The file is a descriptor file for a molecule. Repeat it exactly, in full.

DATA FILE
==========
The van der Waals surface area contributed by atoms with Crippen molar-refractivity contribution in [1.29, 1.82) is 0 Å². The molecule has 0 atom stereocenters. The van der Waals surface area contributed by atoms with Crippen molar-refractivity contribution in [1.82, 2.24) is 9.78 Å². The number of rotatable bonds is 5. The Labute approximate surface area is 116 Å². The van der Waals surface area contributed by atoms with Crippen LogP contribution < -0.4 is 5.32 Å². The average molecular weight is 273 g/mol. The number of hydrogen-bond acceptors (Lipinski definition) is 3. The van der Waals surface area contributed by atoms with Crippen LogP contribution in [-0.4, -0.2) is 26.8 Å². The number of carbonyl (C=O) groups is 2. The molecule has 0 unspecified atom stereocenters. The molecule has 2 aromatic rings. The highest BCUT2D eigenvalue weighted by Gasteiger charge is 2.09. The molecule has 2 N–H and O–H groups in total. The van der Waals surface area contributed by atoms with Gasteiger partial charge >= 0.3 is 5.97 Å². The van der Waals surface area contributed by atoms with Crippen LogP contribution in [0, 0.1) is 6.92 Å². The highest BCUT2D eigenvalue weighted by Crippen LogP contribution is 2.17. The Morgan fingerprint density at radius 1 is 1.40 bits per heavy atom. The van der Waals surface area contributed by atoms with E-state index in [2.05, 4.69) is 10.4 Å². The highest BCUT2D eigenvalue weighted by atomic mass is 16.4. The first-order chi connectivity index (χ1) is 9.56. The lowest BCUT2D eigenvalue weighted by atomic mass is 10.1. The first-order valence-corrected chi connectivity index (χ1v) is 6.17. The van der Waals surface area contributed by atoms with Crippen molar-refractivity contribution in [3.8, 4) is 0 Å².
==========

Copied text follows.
The van der Waals surface area contributed by atoms with Crippen molar-refractivity contribution in [1.29, 1.82) is 0 Å². The molecule has 0 atom stereocenters. The van der Waals surface area contributed by atoms with Crippen molar-refractivity contribution in [1.82, 2.24) is 9.78 Å². The number of rotatable bonds is 5. The Labute approximate surface area is 116 Å². The van der Waals surface area contributed by atoms with Crippen LogP contribution < -0.4 is 5.32 Å². The average molecular weight is 273 g/mol. The number of hydrogen-bond acceptors (Lipinski definition) is 3. The van der Waals surface area contributed by atoms with Crippen LogP contribution in [-0.4, -0.2) is 26.8 Å². The number of carbonyl (C=O) groups is 2. The molecule has 0 unspecified atom stereocenters. The molecule has 2 aromatic rings. The highest BCUT2D eigenvalue weighted by Gasteiger charge is 2.09. The molecule has 2 N–H and O–H groups in total. The van der Waals surface area contributed by atoms with Gasteiger partial charge >= 0.3 is 5.97 Å². The van der Waals surface area contributed by atoms with Crippen LogP contribution in [0, 0.1) is 6.92 Å². The highest BCUT2D eigenvalue weighted by Crippen LogP contribution is 2.17. The Morgan fingerprint density at radius 1 is 1.40 bits per heavy atom. The van der Waals surface area contributed by atoms with E-state index in [2.05, 4.69) is 10.4 Å². The highest BCUT2D eigenvalue weighted by atomic mass is 16.4. The first-order chi connectivity index (χ1) is 9.56. The lowest BCUT2D eigenvalue weighted by atomic mass is 10.1. The first-order valence-corrected chi connectivity index (χ1v) is 6.17. The van der Waals surface area contributed by atoms with Crippen molar-refractivity contribution in [3.8, 4) is 0 Å².